I've just finished writing a Regency romance in which the characters play cards so I thought I would blog about the various games that were common in Jane Austen's time.
The table or room was often set aside the card players at any social gathering. In fact some parties were held just for the guests to play cards.
"The table or room set aside for card players is almost inevitable at any social gathering. Indeed, some parties are held for no other reason. Nearly everyone plays cards, so context often determines how enjoyable the game will be. Lively games with charming partners are enjoyable pastimes, while parties with no purpose other than making up with tables with dull company are to be appalled. In any event, everyone plays cards at some point, but his best to familiarise yourself with the rules of some of the most popular games."
Whist: related to the modern game of bridge, was often played and the rules are the same now as they were then.
Vingt –et –un: also known as Blackjack and Pontoon. Again the rules with the same 200 years ago as they are today; players try and assemble a hand that adds up 21.
Speculation: I don't think this game is played nowadays. It required two or more players, a standard deck of 52 cards and fish (counters) for betting or purchasing cards.
Each player receives an equal amount of fish. The dealer has six fish and the other players four fish each. Each player is dealt three cards. The dealer turns over the next undealt card and this is the suit of the trumps. The dealer turns over his first card. If this is an ace of the trump suit the game is over and the dealer wins the pot. If it is not an ace, the dealer may sell or auction the card to any other player, using fish for payment.
|Gentlemen at Play|
The next player then turns over one of his or her cards and decides to keep or sell it. This is repeated until all the cards originally drawn are revealed. In order to determine the winner the person in possession of the highest card of the trump suit, whether it had been dealt or purchased, wins the pot. The strategy is not to use up all your fish in buying cards.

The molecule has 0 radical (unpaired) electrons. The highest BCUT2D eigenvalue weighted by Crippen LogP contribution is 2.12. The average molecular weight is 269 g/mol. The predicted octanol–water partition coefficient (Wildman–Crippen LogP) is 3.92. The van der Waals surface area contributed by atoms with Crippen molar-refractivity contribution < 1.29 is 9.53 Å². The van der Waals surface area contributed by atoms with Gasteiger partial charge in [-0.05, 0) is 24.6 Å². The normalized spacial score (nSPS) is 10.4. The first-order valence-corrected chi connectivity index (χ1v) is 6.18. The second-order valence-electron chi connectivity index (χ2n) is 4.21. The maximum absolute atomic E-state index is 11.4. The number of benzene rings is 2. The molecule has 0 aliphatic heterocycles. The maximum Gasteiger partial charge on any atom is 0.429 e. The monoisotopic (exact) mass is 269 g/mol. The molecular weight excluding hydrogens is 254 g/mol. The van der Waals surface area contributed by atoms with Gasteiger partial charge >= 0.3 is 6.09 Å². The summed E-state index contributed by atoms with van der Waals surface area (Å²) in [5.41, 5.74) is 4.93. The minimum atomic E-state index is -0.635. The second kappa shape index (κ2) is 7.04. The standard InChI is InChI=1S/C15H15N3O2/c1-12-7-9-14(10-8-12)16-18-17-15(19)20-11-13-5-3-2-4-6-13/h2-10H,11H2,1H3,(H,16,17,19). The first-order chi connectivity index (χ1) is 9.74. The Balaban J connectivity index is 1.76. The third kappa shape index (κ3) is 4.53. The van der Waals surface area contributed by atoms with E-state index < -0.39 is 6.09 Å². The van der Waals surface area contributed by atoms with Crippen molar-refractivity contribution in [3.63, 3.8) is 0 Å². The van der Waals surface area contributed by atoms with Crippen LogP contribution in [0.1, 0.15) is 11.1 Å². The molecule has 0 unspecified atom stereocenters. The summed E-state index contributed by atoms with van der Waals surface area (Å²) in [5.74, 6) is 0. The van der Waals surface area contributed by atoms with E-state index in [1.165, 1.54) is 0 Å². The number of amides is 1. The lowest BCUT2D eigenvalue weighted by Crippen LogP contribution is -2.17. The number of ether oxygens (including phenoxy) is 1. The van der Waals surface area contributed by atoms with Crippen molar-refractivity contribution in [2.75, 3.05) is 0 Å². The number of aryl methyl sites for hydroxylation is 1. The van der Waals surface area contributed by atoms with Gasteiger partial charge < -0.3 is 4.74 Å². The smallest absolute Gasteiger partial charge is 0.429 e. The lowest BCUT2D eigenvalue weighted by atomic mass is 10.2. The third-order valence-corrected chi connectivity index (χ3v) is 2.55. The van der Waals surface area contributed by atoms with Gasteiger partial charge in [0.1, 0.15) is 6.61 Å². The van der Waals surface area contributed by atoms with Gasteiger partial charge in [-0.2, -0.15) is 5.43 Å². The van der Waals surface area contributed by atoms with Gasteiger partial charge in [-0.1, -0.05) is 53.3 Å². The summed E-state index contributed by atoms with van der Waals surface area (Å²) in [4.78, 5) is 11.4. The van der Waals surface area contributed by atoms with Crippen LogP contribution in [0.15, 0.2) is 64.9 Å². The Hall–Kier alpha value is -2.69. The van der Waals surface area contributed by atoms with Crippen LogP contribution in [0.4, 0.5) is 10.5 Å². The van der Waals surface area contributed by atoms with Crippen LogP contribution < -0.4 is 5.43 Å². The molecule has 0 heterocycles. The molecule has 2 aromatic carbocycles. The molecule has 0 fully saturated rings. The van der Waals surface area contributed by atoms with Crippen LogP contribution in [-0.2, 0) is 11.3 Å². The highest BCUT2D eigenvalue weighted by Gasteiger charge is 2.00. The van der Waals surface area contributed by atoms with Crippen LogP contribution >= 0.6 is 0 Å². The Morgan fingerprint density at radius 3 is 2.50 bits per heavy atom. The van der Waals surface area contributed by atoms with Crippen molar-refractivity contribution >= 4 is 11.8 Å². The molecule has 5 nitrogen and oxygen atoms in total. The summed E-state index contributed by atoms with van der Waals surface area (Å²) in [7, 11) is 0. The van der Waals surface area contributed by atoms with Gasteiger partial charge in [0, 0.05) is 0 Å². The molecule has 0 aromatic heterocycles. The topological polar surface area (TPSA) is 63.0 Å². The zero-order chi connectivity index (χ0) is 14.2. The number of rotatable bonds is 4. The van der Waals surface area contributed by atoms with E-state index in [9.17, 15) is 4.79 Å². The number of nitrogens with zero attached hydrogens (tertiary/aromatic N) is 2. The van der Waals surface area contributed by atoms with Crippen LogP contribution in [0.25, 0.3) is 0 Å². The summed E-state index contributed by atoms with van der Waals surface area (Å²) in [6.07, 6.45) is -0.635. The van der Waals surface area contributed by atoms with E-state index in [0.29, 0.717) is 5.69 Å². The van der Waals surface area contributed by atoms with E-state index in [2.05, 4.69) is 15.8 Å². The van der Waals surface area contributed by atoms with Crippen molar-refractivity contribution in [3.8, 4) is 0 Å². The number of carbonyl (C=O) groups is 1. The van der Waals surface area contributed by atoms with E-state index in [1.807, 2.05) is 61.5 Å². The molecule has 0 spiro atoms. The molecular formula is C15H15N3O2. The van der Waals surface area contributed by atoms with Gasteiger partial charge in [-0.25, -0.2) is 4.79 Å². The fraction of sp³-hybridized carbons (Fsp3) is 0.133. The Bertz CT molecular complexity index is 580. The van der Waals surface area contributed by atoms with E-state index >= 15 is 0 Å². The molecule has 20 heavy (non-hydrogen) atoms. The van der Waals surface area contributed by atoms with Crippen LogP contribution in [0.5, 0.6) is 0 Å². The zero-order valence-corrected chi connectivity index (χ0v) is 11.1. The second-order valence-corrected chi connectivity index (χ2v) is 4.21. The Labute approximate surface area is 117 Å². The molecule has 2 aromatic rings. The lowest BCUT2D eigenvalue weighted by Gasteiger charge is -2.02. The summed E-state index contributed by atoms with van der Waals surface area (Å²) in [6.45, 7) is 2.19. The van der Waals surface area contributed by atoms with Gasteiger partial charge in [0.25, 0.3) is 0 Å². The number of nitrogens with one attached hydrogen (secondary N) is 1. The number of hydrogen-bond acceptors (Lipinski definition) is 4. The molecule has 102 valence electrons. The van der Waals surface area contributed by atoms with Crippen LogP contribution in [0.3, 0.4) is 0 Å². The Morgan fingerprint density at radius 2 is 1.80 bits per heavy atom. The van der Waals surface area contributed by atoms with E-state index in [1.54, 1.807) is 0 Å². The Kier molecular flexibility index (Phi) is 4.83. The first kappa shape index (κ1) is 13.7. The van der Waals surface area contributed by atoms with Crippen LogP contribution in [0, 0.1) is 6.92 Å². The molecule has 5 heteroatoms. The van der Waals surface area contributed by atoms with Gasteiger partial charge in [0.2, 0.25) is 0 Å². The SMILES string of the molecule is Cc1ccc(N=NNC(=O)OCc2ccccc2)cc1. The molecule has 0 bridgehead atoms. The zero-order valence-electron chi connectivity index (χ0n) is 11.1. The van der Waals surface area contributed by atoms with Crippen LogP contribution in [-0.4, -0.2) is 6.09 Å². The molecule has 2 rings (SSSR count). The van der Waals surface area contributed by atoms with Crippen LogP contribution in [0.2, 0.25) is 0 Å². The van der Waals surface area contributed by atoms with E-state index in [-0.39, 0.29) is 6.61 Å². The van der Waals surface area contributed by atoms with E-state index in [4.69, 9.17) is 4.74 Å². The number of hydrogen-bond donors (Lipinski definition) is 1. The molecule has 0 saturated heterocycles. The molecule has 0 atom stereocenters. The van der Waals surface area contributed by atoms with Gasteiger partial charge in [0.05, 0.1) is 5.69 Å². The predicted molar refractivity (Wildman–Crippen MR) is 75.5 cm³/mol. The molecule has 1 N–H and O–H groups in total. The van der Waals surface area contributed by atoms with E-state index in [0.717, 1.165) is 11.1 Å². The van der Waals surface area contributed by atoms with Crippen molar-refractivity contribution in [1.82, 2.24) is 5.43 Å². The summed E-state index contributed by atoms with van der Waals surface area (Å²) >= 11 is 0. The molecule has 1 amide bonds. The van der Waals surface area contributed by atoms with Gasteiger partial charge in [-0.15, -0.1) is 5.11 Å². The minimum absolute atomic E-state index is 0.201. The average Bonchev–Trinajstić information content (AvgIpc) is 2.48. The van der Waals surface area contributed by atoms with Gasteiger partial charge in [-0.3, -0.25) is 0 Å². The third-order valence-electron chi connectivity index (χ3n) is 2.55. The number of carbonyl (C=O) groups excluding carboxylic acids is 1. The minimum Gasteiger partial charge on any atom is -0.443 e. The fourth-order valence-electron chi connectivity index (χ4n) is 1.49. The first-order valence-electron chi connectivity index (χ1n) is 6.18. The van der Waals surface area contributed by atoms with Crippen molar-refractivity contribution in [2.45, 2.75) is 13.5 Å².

Piquet: this game as many striking similarities to the modern game of poker. The term ‘carte blanche’ originates here. This means if you have no court cards you declare that and receive 10 points immediately.
Quadrille: this is a popular game often favoured by older people. It is a game similar to whist but played with a deck of 40 cards and with many strange rules. Trump cards are always the same rather than changing game by game, and players bid or pass on each trick based on their current hand.
Loo: this is also similar to whist but with a flexible number of players. Stakes tended to be higher, as one bid and rebids on each trick in which one participated. In gambling halls the stakes could be ruinous, the country house parties loo was mostly harmless.
Cribbage: in the Regency cribbage was usually the five-card variety rather than the six-card cribbage that is played today. Each player is dealt five cards, and a score is determined by combinations of the cards in their hand or those discarded during the play, called ‘the crib’. The tally of points is recorded on a special pegboard and the first player to reach 61 points (over several hands) wins. I think this is how it's played today.
Reading about the card games has made me want to play some of them. I can remember when our children were tiny and we couldn't afford to go out, we would set up a card table and play Piquet and Bezique. (This was a 19th century French derivation from Piquet.)
We would buy a bottle of a cider called Pomagne and have an egg curry. Ah! Those were the days.
Bride for a Duke and The Duke’s Reform available on Amazon Kindle.